dCS Vivaldi One digital media player

hfnoutstanding.pngHugely flexible, hugely capable and, well, just plain ‘huge’, dCS’s flagship Vivaldi four-box digital stack has been condensed into a one-box solution. So why a limited edition?

There comes a time when you have to pop the champagne cork, relax and have fun. That’s what dCS (Data Conversion Systems Ltd) has done with its new £55k Vivaldi One single-box disc player/upsampling DAC/streamer. It’s a limited edition of just 250 pieces, designed to celebrate the company’s 30th anniversary. In that time, the company has gone from being an Official Secrets Act signatory supplying advanced radar systems for the RAF towards the end of the Cold War, to one of the most respected high-end digital audio specialists around.

For that reason, dCS CEO David Steven felt it was time to do something special. Think of the Vivaldi One as a stepping stone between the company’s past and future – it packages up much of what dCS has worked on before, and adds something new too...

Condensed Stack
David Steven says it’s essentially a full Vivaldi separates system [HFN Feb ’13] in a single box – with its electronics (processing platform, Ring DAC, network board, clocking), plus chassis design, transformers, isolation and layout all closely following Vivaldi principles. It also sports what the company believes to be the best SACD/CD optical disc mechanism available, TEAC’s Esoteric VRDS Neo mk3. He muses that it just might be, ‘the last great one-box CD player in the world’.

At its heart is the latest version of the Ring DAC, which first appeared when the company became the doyen of recording studios in the early ’90s. Lest we forget, dCS created the first 96kHz/24-bit ADC (analogue-to-digital converter), then produced a matching DAC, ushering in the brave new world of high resolution digital. There’s also an upsampler built-in – another company first back in the late ’90s – and an optional external clock. A decade ago, dCS was the first to introduce an asynchronous USB audio input in the vanguard of serious computer audio and, naturally, the Vivaldi One is thus equipped also.


The company has never been a dedicated follower of fashion. Its products are superbly built and finished – you would expect nothing less at this price – but until now it has avoided doing exotic finishes. The Vivaldi One ushers in a new era for dCS, and this new creation has the option of everything from gloss white or black (£2300 extra) to black chrome plate (£11,500), nickel plate (£5000) and even a Decoplate 24-carat gold (£20,000). The latter, seen by visitors to the Hi-Fi Show Live 2017 in Windsor, has been produced in conjunction with highly respected British electroplaters FH Lambert.

The Vivaldi One is effectively a highly complex digital audio processor with its own optical drive. It is extraordinarily versatile, supporting LPCM up to 384kHz/24-bit, DSD up to DSD128, plus DSD in DoP format. It supports all major lossless codecs, in addition to MQA-encoded files. Importantly, because this is all done in software on FPGAs, the machine is easily upgradeable for any future digital formats, via firmware updates. This machine is said to have twice the logic capacity of previous generations for just this purpose, alongside the newest iteration of the Ring DAC.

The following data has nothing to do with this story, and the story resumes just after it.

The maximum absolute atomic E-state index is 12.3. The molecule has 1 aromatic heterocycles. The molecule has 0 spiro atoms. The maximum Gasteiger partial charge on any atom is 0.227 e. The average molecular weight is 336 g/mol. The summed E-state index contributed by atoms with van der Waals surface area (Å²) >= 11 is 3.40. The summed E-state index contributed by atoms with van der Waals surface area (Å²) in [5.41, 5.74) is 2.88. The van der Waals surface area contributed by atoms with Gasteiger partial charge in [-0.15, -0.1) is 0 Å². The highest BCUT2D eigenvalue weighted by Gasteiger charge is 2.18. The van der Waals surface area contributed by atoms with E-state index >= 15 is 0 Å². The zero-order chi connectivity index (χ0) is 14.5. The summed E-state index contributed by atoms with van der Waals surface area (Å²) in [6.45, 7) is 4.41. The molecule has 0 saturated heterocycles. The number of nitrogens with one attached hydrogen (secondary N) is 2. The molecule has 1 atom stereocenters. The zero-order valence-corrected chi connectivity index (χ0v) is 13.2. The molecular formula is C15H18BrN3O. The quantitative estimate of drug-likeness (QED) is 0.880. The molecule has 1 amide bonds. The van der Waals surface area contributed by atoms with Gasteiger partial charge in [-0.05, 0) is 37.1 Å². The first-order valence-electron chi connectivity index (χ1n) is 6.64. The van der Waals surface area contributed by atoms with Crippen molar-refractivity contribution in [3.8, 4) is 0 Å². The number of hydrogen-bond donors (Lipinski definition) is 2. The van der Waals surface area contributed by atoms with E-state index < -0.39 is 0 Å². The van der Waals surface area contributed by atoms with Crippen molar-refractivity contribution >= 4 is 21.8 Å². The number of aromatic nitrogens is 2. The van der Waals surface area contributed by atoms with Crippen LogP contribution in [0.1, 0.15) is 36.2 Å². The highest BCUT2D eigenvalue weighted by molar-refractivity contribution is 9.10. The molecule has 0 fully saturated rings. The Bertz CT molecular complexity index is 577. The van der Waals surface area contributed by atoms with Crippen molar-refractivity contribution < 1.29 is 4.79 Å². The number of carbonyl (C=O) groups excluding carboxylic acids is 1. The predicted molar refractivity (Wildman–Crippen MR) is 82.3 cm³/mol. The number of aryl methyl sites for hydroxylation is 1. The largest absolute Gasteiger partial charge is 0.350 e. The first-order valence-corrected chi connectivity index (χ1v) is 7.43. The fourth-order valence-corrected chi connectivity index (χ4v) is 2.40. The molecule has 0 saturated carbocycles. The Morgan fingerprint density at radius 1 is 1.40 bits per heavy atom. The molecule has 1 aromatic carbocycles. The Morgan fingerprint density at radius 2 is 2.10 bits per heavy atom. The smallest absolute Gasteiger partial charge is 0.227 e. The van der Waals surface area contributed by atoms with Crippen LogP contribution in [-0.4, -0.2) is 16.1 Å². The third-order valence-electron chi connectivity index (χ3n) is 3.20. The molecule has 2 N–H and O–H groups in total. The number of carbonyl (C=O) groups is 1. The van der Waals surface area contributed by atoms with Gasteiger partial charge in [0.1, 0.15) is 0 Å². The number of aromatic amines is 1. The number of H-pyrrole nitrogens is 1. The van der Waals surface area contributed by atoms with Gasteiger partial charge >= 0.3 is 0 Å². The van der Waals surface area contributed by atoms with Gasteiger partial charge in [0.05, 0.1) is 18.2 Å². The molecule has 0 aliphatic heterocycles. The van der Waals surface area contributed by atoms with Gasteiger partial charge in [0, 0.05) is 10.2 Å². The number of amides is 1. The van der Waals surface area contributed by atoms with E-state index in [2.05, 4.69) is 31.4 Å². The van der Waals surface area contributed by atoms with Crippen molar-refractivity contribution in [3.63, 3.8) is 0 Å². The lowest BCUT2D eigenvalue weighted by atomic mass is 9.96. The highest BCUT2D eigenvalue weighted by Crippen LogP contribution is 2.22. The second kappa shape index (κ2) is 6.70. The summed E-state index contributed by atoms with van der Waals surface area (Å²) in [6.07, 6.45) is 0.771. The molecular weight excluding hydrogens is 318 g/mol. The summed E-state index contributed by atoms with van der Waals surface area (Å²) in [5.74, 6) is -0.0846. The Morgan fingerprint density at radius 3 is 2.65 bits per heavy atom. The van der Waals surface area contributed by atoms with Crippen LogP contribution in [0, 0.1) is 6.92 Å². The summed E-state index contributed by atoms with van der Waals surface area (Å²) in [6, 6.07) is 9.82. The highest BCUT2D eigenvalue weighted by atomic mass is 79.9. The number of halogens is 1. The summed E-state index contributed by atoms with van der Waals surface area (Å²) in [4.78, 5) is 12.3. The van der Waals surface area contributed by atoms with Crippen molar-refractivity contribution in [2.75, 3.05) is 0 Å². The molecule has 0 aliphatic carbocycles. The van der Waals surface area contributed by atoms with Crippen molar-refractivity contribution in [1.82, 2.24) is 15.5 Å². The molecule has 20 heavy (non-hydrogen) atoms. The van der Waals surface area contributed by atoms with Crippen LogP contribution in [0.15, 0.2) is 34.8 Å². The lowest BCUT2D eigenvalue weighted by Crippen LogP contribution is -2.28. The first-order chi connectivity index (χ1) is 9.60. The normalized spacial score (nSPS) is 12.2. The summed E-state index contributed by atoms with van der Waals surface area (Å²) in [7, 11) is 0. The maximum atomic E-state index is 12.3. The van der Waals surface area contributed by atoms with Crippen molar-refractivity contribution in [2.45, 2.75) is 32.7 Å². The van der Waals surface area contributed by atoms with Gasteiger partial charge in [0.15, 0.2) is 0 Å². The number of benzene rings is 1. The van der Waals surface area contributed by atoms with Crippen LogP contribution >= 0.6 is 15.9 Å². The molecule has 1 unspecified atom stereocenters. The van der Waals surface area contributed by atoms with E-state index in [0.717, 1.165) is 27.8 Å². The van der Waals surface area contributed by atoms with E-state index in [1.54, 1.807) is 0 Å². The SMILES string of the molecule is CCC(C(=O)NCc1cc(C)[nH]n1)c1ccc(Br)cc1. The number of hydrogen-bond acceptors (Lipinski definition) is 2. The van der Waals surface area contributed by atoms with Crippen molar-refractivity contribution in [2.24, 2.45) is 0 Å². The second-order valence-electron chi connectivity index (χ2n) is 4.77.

Welter Of Options
Digital inputs include asynchronous USB, AES/EBU (single or dual-mode), S/PDIF (coaxial and optical) plus Ethernet for streaming. Cleverly, when they’re not connected they don’t show as ‘available’ on the display. There’s also a vast range of outputs including dual AES, standard AES/EBU and S/PDIF, with analogue outputs covered by unbalanced RCA and balanced XLRs. The Vivaldi One’s output voltage can also be set to 2V or 6V allowing it to drive pretty much any power amplifier directly in variable output mode.


The Vivaldi One also has the company’s latest streaming board fitted, and is certified Roon Ready as well as having TIDAL, Apple AirPlay and Spotify Connect functionality. This is all handled by the dCS control app, and a dCS Universal Remote Control – the latter a large, aluminium-clad coffee table affair that offers all basic functions, plus a rotary volume knob that converts the Vivaldi One into a source/preamp via its variable outputs.

This highly complex beastie is configurable via a menu system, navigated via its superb, pin-sharp OLED display (or App). Hitting the fascia’s Menu button provides a variety of options – for example, via Audio Settings, LPCM may be converted to DSD, or upsampled, alongside a wealth of filter modes [see PM's Ringing the Changes sidebar]. The remote control lets you toggle between these, but it isn’t possible to set the upsampling mode (ie, DXD, DSD or DSD128) this way – instead you have to work through the Unit Settings menu. The disc drive finds tracks rapidly and the sliding metal tray is a pleasure to use, but although very quiet I’m bound to say that it isn’t completely silent while spinning. Otherwise, the Vivaldi One exudes an air of consummate quality with perfect panel fit and that ‘milled from solid’ feel. It is immaculately finished without being showy or fussy – you really cannot ask for more, although at this price one should not expect anything less.

sqnote.jpgVibrant And Organic
There’s a school of thought that says as analogue and digital formats get better, the closer they get to one another. Vinyl LP gets ever tighter, tauter and more detailed, while CD and hi-res files become increasingly vibrant, three-dimensional and organic sounding. The Vivaldi One is the very embodiment of the latter, managing to string together 1’s and 0’s in a spookily natural way. It appears to magically ‘unlock’ digital music files, no matter how they are delivered, and is far more agnostic over the choice of format than you might imagine.

Data Conversion Systems Ltd
Supplied by: dCS Ltd
01954 233950